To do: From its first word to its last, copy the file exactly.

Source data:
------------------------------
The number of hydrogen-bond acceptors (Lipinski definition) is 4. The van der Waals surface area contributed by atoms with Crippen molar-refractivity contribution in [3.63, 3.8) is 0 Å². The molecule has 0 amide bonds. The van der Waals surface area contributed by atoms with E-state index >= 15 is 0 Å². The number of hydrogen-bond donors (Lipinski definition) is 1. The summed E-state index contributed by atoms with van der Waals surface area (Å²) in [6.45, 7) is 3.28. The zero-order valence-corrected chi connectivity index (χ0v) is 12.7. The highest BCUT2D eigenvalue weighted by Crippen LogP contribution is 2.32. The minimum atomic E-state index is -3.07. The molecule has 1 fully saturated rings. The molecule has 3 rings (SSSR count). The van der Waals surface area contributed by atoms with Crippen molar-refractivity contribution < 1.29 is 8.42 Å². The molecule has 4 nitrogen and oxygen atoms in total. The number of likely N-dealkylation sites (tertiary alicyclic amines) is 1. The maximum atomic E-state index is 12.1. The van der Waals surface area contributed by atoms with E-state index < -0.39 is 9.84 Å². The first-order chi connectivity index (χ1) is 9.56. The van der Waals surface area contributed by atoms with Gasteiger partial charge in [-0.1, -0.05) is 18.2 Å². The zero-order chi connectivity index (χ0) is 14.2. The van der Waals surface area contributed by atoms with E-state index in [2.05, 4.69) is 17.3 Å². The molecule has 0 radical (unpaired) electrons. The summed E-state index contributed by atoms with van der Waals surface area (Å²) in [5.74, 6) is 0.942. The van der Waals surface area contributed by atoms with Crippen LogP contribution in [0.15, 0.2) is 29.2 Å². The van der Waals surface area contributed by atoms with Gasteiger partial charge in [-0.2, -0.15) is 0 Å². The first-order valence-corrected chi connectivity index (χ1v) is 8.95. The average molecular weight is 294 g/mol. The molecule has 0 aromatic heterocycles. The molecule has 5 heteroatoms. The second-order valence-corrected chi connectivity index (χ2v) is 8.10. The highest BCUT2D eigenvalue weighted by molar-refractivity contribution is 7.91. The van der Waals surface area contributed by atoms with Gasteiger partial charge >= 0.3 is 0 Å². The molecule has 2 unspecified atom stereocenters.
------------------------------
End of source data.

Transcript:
The number of hydrogen-bond acceptors (Lipinski definition) is 4. The van der Waals surface area contributed by atoms with Crippen molar-refractivity contribution in [3.63, 3.8) is 0 Å². The molecule has 0 amide bonds. The van der Waals surface area contributed by atoms with E-state index >= 15 is 0 Å². The number of hydrogen-bond donors (Lipinski definition) is 1. The summed E-state index contributed by atoms with van der Waals surface area (Å²) in [6.45, 7) is 3.28. The zero-order valence-corrected chi connectivity index (χ0v) is 12.7. The highest BCUT2D eigenvalue weighted by Crippen LogP contribution is 2.32. The minimum atomic E-state index is -3.07. The molecule has 1 fully saturated rings. The molecule has 3 rings (SSSR count). The van der Waals surface area contributed by atoms with Crippen molar-refractivity contribution < 1.29 is 8.42 Å². The molecule has 4 nitrogen and oxygen atoms in total. The number of likely N-dealkylation sites (tertiary alicyclic amines) is 1. The maximum atomic E-state index is 12.1. The van der Waals surface area contributed by atoms with E-state index < -0.39 is 9.84 Å². The first-order chi connectivity index (χ1) is 9.56. The van der Waals surface area contributed by atoms with Gasteiger partial charge in [-0.1, -0.05) is 18.2 Å². The zero-order chi connectivity index (χ0) is 14.2. The van der Waals surface area contributed by atoms with E-state index in [2.05, 4.69) is 17.3 Å². The molecule has 0 radical (unpaired) electrons. The summed E-state index contributed by atoms with van der Waals surface area (Å²) in [5.74, 6) is 0.942. The van der Waals surface area contributed by atoms with Crippen LogP contribution in [0.15, 0.2) is 29.2 Å². The van der Waals surface area contributed by atoms with Gasteiger partial charge in [-0.2, -0.15) is 0 Å². The first-order valence-corrected chi connectivity index (χ1v) is 8.95. The average molecular weight is 294 g/mol. The molecule has 0 aromatic heterocycles. The molecule has 5 heteroatoms. The second-order valence-corrected chi connectivity index (χ2v) is 8.10. The highest BCUT2D eigenvalue weighted by molar-refractivity contribution is 7.91. The van der Waals surface area contributed by atoms with Gasteiger partial charge >= 0.3 is 0 Å². The molecule has 2 unspecified atom stereocenters.